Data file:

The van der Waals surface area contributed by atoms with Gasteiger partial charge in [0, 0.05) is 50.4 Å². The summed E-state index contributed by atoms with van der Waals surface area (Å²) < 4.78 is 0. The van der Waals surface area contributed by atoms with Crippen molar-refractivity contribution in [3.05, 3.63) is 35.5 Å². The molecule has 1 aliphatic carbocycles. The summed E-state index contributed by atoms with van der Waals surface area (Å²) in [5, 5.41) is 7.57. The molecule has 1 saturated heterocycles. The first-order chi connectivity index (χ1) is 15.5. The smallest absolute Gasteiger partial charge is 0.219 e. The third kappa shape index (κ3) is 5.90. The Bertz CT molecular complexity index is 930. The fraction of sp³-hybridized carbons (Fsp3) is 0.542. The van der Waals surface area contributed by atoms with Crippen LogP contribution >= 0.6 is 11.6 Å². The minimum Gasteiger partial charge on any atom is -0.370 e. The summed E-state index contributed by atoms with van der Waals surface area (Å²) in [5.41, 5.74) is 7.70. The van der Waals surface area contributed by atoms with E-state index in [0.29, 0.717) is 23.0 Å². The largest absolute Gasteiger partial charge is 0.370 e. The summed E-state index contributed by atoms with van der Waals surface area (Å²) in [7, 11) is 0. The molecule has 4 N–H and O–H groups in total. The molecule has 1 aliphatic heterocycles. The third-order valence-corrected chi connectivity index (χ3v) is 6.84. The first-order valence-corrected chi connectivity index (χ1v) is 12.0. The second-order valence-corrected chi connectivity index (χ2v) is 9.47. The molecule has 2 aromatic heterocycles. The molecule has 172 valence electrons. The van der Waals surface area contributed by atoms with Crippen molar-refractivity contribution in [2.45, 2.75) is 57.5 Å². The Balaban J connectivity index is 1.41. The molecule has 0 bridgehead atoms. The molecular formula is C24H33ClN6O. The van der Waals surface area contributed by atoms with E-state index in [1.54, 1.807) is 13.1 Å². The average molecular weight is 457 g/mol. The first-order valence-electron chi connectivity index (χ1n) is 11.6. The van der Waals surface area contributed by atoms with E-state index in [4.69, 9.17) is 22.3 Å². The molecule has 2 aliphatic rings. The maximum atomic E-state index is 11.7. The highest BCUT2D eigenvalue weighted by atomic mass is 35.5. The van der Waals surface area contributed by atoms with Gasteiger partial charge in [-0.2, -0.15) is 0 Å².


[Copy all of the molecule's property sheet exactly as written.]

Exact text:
The van der Waals surface area contributed by atoms with Gasteiger partial charge in [0, 0.05) is 50.4 Å². The summed E-state index contributed by atoms with van der Waals surface area (Å²) < 4.78 is 0. The van der Waals surface area contributed by atoms with Crippen molar-refractivity contribution in [3.05, 3.63) is 35.5 Å². The molecule has 1 aliphatic carbocycles. The summed E-state index contributed by atoms with van der Waals surface area (Å²) in [5, 5.41) is 7.57. The molecule has 1 saturated heterocycles. The first-order chi connectivity index (χ1) is 15.5. The smallest absolute Gasteiger partial charge is 0.219 e. The third kappa shape index (κ3) is 5.90. The Bertz CT molecular complexity index is 930. The fraction of sp³-hybridized carbons (Fsp3) is 0.542. The van der Waals surface area contributed by atoms with Crippen LogP contribution >= 0.6 is 11.6 Å². The minimum Gasteiger partial charge on any atom is -0.370 e. The summed E-state index contributed by atoms with van der Waals surface area (Å²) in [5.41, 5.74) is 7.70. The van der Waals surface area contributed by atoms with E-state index in [0.29, 0.717) is 23.0 Å². The largest absolute Gasteiger partial charge is 0.370 e. The summed E-state index contributed by atoms with van der Waals surface area (Å²) in [7, 11) is 0. The molecule has 4 N–H and O–H groups in total. The molecule has 1 aliphatic heterocycles. The third-order valence-corrected chi connectivity index (χ3v) is 6.84. The first-order valence-corrected chi connectivity index (χ1v) is 12.0. The second-order valence-corrected chi connectivity index (χ2v) is 9.47. The molecule has 2 aromatic heterocycles. The molecule has 172 valence electrons. The van der Waals surface area contributed by atoms with Crippen molar-refractivity contribution in [2.45, 2.75) is 57.5 Å². The Balaban J connectivity index is 1.41. The molecule has 0 bridgehead atoms. The molecular formula is C24H33ClN6O. The van der Waals surface area contributed by atoms with E-state index in [1.54, 1.807) is 13.1 Å². The average molecular weight is 457 g/mol. The first-order valence-electron chi connectivity index (χ1n) is 11.6. The van der Waals surface area contributed by atoms with E-state index in [4.69, 9.17) is 22.3 Å². The molecule has 2 aliphatic rings. The maximum atomic E-state index is 11.7. The highest BCUT2D eigenvalue weighted by atomic mass is 35.5. The van der Waals surface area contributed by atoms with Gasteiger partial charge in [-0.2, -0.15) is 0 Å².